Unit Testing with Xamarin Forms

In a recent application that Intellitect developed for a client, we were tasked with building a Xamarin forms application that supported Windows, Android, and iOS.  Due to the cross-platform support inherent with using Xamarin, a large majority of our code was common amongst all three implementations.  As with most cross-platform projects, however, a small amount of code needed to be customized for each individual platform.  While our common code was generally straightforward to unit test, it became clear that we needed a solution for unit testing the platform specific pieces of code that we were writing (in the PCL code). This article will demonstrate the approach we took to tackle this problem.

While the majority of our code was shared, there were certain pieces of code that required special casing for different platforms, or potentially even for different device form factors (phone / tablet).  To do this special casing, Xamarin provides the Xamarin.Forms.Device class that allows you to determine which platform and device idiom you are running on.  The Xamarin.Forms.Device class has several useful methods and properties that we used occasionally throughout our application.  Specifically, in our app we used the following properties and methods:

Device.Idiom – Specifies whether the device is a phone or a tablet

Device.OS – Specifies whether the device is an iOS, Android, or Windows device

Device.BeginInvokeOnMainThread – Used to run code on the UI thread, from a background thread

Device.OpenURI – Used to open a URI on the underlying platform.  

Since we used these features in our code, we needed a way to unit test our code, taking into account the different platforms and device types we were running on.  It is worth noting as well, that exercising Device properties and methods from within a unit test without using the method below causes Xamarin exceptions to be thrown because the tests are not running as a Xamarin forms application.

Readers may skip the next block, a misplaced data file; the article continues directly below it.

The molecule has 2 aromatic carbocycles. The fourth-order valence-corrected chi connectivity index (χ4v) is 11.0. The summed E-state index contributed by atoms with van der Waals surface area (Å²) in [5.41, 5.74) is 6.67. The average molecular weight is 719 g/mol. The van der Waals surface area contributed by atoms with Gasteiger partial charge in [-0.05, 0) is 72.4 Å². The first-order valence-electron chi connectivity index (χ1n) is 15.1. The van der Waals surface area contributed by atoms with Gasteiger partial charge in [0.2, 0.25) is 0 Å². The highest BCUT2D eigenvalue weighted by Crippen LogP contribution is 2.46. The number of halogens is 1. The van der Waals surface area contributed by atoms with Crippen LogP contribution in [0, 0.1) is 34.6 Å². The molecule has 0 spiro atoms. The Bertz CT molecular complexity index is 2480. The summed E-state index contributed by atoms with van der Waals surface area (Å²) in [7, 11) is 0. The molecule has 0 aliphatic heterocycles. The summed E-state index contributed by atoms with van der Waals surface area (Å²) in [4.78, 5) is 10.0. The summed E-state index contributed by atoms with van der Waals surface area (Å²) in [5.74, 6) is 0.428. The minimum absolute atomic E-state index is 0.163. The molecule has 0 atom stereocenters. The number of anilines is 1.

For this particular Xamarin Forms application we were building, we used moq for our unit testing needs.  Therefore, we decided to build an interface that we would use in our code, rather than directly using the Xamarin.Forms.Device class.  This way, we could mock the interface, and write unit tests against it.


The interface we developed looked something like this:


We then implemented a wrapper class that implemented this interface.  The wrapper simply forwards calls to Xamarin.Forms.Device.

At this point, you may be wondering why we went through the trouble of creating this interface, when all our interface implementation does is call the Xamarin.Forms.Device implementation.  The answer to this is simple, it gave us a way to unit test any code that uses the Xamarin.Forms.Device class.  In our code, rather than directly using Xamarin.Forms.Device, we used the interface (via dependency injection using SimpleIOC), like this:

We could then use the interface in our code, like this:



Let’s take a look at some sample code to show how we can unit test our code effectively, now that our code is using our new interface, rather than Xamarin.Forms.Device directly.  For this contrived example, let’s assume that we have a label on our Xamarin forms page, in which we want to show a different message for each device type:




Using moq, it is now quite easy to write a test for this method:


That’s all there is to it, we have successfully created unit tests for our platform specific implementation.

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  1. Jason Peterson


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  1. I want to unit test coverage on iOS Xamarin, could you please share/suggest some tutorial for the same.

    1. Hi dbnex,

      Thanks for the question. You are correct, it should be IXamarinFormsDevice. I’ve updated the post.